United States Senator
July 28, 2010
Statement Of Senator Patrick Leahy (D-Vt.),
Chairman, Senate Judiciary Committee,
On The Nomination Of Beryl Howell To Be A
United States District Court Judge For The District Of Columbia
July 28, 2010
I am delighted to introduce Beryl Howell to the Committee, now as a nominee. Those of you who have served with me here from 1993 through 2003 will remember her as my General Counsel and one of the most effective members of our Judiciary Committee staff. With her background as a highly-decorated Federal prosecutor, Senator Sessions will remember her work on many criminal justice and national security issues. Senator Hatch will no doubt remember her work on our Digital Millennium Copyright Act, our Anti-Cybersquatting Consumer Protection Act and our No Electronic Theft Act. Senator Kyl and Senator Grassley will recall her work on our National Information Infrastructure Protection Act and our Computer Fraud and Abuse statute, and on important oversight matters including our bipartisan hearings on Ruby Ridge that led to improvements at the FBI. Senator Cornyn will be interested in her work on Electronic Freedom of Information initiatives and her induction into the Freedom of Information Act Hall of Fame.
What some of you may not know is her background before she joined the Senate staff, and her work since. She grew up in a proud military family. She was awarded her undergraduate degree with honors in Philosophy from Bryn Mawr College in Pennsylvania, and earned her law degree at Columbia University School of Law, where she was a Harlan Fiske Stone Scholar. She clerked for Judge Dickinson Debevoise on the United States District Court for the District of New Jersey.
Having worked as a student assistant in a U.S. Attorney's office, she joined the U.S. Attorney's Office for the Eastern District of New York in 1987. As an Assistant U.S. Attorney, she worked there almost six years and rose to be the Deputy Chief of the Narcotics Section. Her grand jury investigations and prosecutions included complex public corruption, narcotics and money laundering cases involving the leadership of the Chinatown Flying Dragons gang, the Cali drug cartel and others.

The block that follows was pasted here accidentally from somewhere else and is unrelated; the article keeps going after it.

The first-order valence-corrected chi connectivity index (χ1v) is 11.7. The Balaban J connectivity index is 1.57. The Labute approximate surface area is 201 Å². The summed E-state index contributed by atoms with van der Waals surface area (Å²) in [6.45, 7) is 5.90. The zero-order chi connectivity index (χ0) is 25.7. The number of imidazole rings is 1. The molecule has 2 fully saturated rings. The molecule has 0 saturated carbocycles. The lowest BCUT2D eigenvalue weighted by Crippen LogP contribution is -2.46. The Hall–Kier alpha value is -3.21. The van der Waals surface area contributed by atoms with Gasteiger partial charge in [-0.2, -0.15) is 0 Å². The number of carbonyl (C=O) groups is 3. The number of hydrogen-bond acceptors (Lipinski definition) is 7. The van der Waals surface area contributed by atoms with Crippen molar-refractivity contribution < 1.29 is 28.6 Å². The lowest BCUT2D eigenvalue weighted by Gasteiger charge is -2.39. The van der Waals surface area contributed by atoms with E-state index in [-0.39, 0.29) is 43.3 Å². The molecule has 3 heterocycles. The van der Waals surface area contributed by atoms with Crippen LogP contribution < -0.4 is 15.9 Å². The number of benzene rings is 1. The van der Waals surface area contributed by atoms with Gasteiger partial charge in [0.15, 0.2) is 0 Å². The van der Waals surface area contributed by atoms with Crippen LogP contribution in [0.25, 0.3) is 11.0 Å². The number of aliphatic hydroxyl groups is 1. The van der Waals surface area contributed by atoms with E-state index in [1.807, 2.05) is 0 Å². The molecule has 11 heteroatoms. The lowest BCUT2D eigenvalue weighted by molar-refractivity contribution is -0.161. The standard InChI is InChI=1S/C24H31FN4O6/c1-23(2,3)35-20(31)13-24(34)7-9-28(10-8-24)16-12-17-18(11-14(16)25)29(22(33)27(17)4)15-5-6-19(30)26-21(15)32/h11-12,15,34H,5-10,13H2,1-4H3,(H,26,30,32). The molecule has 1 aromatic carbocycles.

Descriptions of her cases read like crime novels. She successfully prosecuted the leadership of a Chinatown gang, called the Flying Dragons, for heroin trafficking, and extradited the head of the gang after he fled to Hong Kong. She successfully prosecuted a group of Colombian drug dealers and arrested the gang members just as they were packing almost $20 million in cash from narcotics proceeds into a hidden compartment of a truck to smuggle it out of the country. Then, some of these defendants attempted a prison escape by bribing officials, and she successfully prosecuted the perpetrators of the escape plan. She also handled the successful investigation and prosecution of over 20 corrupt New York City building inspectors engaged in extortion.
Her work was recognized by her twice being awarded the U.S. Attorney Special Achievement Award for Sustained Superior Performance, by commendations from the FBI, DEA and the New York City Department of Investigation, and ultimately by the prestigious Attorney General's Director's Award for Superior Performance. I always felt lucky to have hired her.
She left us in 2003 to help establish the Washington, D.C., office of a consulting and technical services firm specializing in digital forensics, computer fraud and abuse investigations as the Executive Managing Director and General Counsel of Stroz Friedberg. While in the private sector, she received the FBI Director's Award for her work assisting in a Government cyber-extortion investigation.
She was a member of the Commission on Cyber Security of the Center for Strategic and International Studies, has taught legal ethics as an adjunct professor at the American University Washington College of Law and has twice been confirmed by the Senate to serve as a member of the bipartisan U.S. Sentencing Commission, to which she was appointed by President Bush. She contributed to the Sentencing Commission report that led to our breakthrough this year with Senate passage of historic legislation that Senator Durbin, Senator Sessions and Senator Coburn crafted to end sentencing disparities, the Fair Sentencing Act.
We rarely have before us nominees to the bench with the breadth of experience that she brings. She has spent more than 23 years in public service. In addition to her experiences in the Legislative, Executive, and Judicial branches of the Federal Government, she has also been a law professor, a lawyer in private practice; and a principal and in-house general counsel at a business that she helped to grow from one office to 11 offices around the world.
She and her husband have raised their three children in the District and are long-time citizens here. That involvement, her public service background and her steadfast commitment to justice make her an ideal nominee. I commend President Obama for choosing to nominate her. I urge this Committee to approve her nomination and the Senate to grant its consent so that she may be appointed and serve all the people of the District of Columbia fairly and impartially as a United States District Court Judge.
# # # # #